Hemp plastic can also be made with cold-pressed and refined Hemp Seed Oil, but this is the less-regularly used production method.   

When being made from Hemp biomass, Hemp cellulose is the cornerstone of manufacturing.  The cellulosic fibre can produce a range of viable plastic substitutes and has recently seen a sharp increase in commercial interests.  

What kinds of Hemp Plastic currently exist?

  1. Hemp Cellophane
  2. Hemp Rayon
  3. Cellulose Nanocrystals
  4. 100% Hemp Composites
  5. Hemp-Based Plastics by the Hemp Plastic Company
    1. Hemp PLA
    2. Hemp Bioethylene 
    3. Hemp Propylene 
    4. Hemp Ethylene
    5. Hemp ABS

Environmental Factors: Normal Plastics vs Hemp Plastic

Is regular plastic biodegradable?

Technically yes, but it takes tens to hundreds of years to break down to a harmless point.

This means that once you dispose of a single-use plastic item, it’s going to stick around and cause damage to the planet longer than you are. 

Your body will likely have broken down in the ground before the first piece of plastic you used in your life has.  

How’s that for perspective?

While your single-use plastic is floating around in the ocean or being consumed by animals who don’t have the digestive systems to process it, millions of others are also oblivious to the damage being done. 

The bottom line is that single-use plastics harm humans and animals alike - our whole ecosystem is suffering. We’re at the point where microplastics are being found in the placenta in early-stage fetuses.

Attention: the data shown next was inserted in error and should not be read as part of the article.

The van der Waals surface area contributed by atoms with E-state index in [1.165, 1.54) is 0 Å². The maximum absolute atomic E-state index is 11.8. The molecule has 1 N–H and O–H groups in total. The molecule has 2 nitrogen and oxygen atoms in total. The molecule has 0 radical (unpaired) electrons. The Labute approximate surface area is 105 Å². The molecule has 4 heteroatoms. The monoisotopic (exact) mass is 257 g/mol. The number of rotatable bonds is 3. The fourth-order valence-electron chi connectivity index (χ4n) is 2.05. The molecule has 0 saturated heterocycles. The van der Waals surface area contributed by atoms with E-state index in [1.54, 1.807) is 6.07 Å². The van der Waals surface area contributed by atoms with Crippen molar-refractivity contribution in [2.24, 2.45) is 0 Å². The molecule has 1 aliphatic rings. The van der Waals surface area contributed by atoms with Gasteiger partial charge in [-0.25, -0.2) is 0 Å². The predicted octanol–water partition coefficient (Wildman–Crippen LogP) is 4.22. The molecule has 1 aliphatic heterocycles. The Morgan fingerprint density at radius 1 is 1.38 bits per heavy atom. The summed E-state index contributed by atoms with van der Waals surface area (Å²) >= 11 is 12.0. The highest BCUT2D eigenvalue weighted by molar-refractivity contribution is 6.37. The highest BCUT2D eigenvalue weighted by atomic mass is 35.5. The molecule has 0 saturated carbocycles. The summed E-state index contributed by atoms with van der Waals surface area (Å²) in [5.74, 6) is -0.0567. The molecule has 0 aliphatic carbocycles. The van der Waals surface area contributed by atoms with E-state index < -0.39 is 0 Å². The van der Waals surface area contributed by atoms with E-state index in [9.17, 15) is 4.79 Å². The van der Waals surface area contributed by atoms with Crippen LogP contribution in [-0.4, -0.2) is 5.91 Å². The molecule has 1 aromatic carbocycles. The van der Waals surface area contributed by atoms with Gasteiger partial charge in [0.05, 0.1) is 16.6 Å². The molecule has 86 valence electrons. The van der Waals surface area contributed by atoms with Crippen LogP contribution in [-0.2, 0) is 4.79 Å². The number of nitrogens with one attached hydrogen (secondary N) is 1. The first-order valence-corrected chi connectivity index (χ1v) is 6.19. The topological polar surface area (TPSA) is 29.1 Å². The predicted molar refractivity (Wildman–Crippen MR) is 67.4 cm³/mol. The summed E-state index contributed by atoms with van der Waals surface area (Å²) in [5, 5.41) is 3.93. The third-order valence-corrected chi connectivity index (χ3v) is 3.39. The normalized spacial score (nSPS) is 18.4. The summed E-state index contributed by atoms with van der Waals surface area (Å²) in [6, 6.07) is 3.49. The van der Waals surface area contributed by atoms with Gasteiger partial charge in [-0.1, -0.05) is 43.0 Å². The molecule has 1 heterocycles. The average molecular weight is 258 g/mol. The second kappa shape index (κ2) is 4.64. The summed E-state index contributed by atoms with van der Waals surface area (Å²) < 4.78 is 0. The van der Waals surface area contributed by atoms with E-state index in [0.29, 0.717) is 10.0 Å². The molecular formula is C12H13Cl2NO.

We’ll just leave that there.

Is Hemp plastic biodegradable?

Technically yes, but how long it takes hasn’t been studied too much yet. People often assume that Hemp plastics will break down in shorter timeframes, but this is still based on anecdotal evidence. 

However, even when we have more answers for this, it’s going to depend on whether or not we can stop bioplastics from making it into the environment. 

Plastics don’t just break down in landfill - they have to be exposed to elements.  Plastics must be broken down through heat treatment processes or risk polluting the environment for years to come.  

The other thing to consider is that even if Hemp Plastics break down in the environment as quickly as some sources claim, we can’t just have water bottles leaking after six months in storage. 

We’re going to need to make sure that they are sturdy for at least a year before breaking down!  Otherwise, we’ll have more plastic waste than ever.


Whether you’re using traditional plastics or bioplastics, it’s best to practice the packaging’s responsible use and disposal even if it’s biodegradable. 

Although Hemp Plastic is a much safer option for our ecosystem, using these alternatives won’t fix all of the problems we’re facing due to this unhealthy addiction to plastics. 

Hemp bioplastic made from biomass or Hemp Seed Oil may very well be a part of the future of packaging, but we’ve still got to make sure that we are using it the right way! 

Otherwise, we could just find a temporary fix to the real problem - our mentality on consumption.

Learn more about the basics of Hemp Bioplastics in our other blog What’s So Great About Hemp Plastic?